Full Circle of Living and Dying: Symbolism of the logo
Many cultures and faith traditions embrace the science of the four earth elements. The earth elements represent the basic properties of nature and the life force energies in our world. All matter is made up of a combination of Earth, Water, Fire, and Air including our human bodies. These four elements support the life force energy of our bodies, and when the body moves into the dying process, these energies begin to dissolve in a common pattern. The dissolution of elements has been studied and documented by traditions such as Buddhism, and our logo is patterned after these teachings. Many people who are death workers, end-of-life doulas and those who sit vigil with the dying, have witnessed the dissolution of elements in some form when caring for the dying. While FCLD is not a Buddhist based organization, we borrow from the Buddhist perspective which describes the dissolution process at the end of life.
The Full Circle of Living and Dying (FCLD) logo depicts four colored symbols, each representing the four earth elements (plus a spiral in the center). The spiral is found in archaeological sites around the world and is believed to represent life force energy and transition. According to Buddhist teachings: “At the time of death, the winds associated with the four elements deteriorate, until those elements can no longer act as a basis for consciousness.”
Dissolution of elements in the dying process and symbolism of our logo
- Looking at the logo, the green leaf points north and symbolizes the earth element which corresponds to the physical body. This is the first of the body’s elements to begin dissolution in the dying process. Many caregivers who have cared for the dying notice changes in the physical body. For example, the “luster” of the physical body becomes diminished, lacking vitality. The body becomes thin and loose. This is a natural process that looks different in each body.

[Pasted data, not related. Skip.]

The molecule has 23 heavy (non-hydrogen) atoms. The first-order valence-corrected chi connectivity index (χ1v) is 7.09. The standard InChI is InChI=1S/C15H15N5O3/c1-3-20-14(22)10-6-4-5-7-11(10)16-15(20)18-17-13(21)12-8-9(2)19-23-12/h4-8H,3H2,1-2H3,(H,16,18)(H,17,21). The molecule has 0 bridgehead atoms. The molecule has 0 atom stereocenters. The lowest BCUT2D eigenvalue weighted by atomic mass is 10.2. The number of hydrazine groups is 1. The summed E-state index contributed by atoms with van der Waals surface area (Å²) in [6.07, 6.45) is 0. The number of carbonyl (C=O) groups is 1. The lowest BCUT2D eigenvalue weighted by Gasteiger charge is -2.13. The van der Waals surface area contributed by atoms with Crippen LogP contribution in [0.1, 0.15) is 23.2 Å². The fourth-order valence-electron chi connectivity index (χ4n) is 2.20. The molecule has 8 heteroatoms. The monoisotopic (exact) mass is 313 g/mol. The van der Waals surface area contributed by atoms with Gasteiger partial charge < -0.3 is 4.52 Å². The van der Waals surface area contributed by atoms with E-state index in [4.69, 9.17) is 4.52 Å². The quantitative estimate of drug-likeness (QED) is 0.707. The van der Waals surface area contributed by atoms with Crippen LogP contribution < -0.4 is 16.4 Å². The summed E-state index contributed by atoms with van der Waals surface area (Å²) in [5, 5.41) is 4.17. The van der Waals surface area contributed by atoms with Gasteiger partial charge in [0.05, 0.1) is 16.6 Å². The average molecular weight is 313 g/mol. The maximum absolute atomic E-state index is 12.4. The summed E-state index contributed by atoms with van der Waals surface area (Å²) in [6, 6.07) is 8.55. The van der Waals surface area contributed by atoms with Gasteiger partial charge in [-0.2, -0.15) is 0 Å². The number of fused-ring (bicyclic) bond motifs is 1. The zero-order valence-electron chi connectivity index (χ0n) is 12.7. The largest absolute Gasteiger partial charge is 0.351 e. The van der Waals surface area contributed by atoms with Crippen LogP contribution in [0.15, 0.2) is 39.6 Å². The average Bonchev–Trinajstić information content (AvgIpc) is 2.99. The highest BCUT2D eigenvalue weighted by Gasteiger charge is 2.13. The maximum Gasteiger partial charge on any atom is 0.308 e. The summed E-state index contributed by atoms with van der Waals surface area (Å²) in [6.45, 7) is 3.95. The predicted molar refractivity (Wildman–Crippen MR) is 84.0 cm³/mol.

- The second dissolution (moving counterclockwise to the east on the FCLD logo is the blue water symbol). This symbolizes the dissolution of the water element. End-of-life workers may notice this as drying up of the body fluids; sweat, urine, tears, and saliva.
- The third dissolution is the red fire element to the south. As the fire element gradually diminishes the body may first get very warm and then begin to lose its warmth. The inhalation may become weak and the exhalation stronger. Sometimes the rhythm of the breath quickens, like panting.
- The fourth dissolution is the air element to the west. Air is the breath of the body. As this element gradually diminishes, physical actions cease and the life-sustaining winds or energies of the body cease. Breathing slows dramatically and eventually the last breath leaves the body. No pulse is detectable. Physical death has arrived. “The four physical elements have dissolved and are no longer able to function as a foundation for gross consciousness.” Geshe Tashi Tsering
҉ Unending gratitude to Roshi Joan Halifax, Terri Nash and all the world’s traditions that have provided deep end-of-life teachings and inspirational death practices.
Many thanks to: Buddhist Perspective on the Emotional and Spiritual Stages of the Process of Dying https://www.hayagriva.org.au/wheel-of-life/death-process/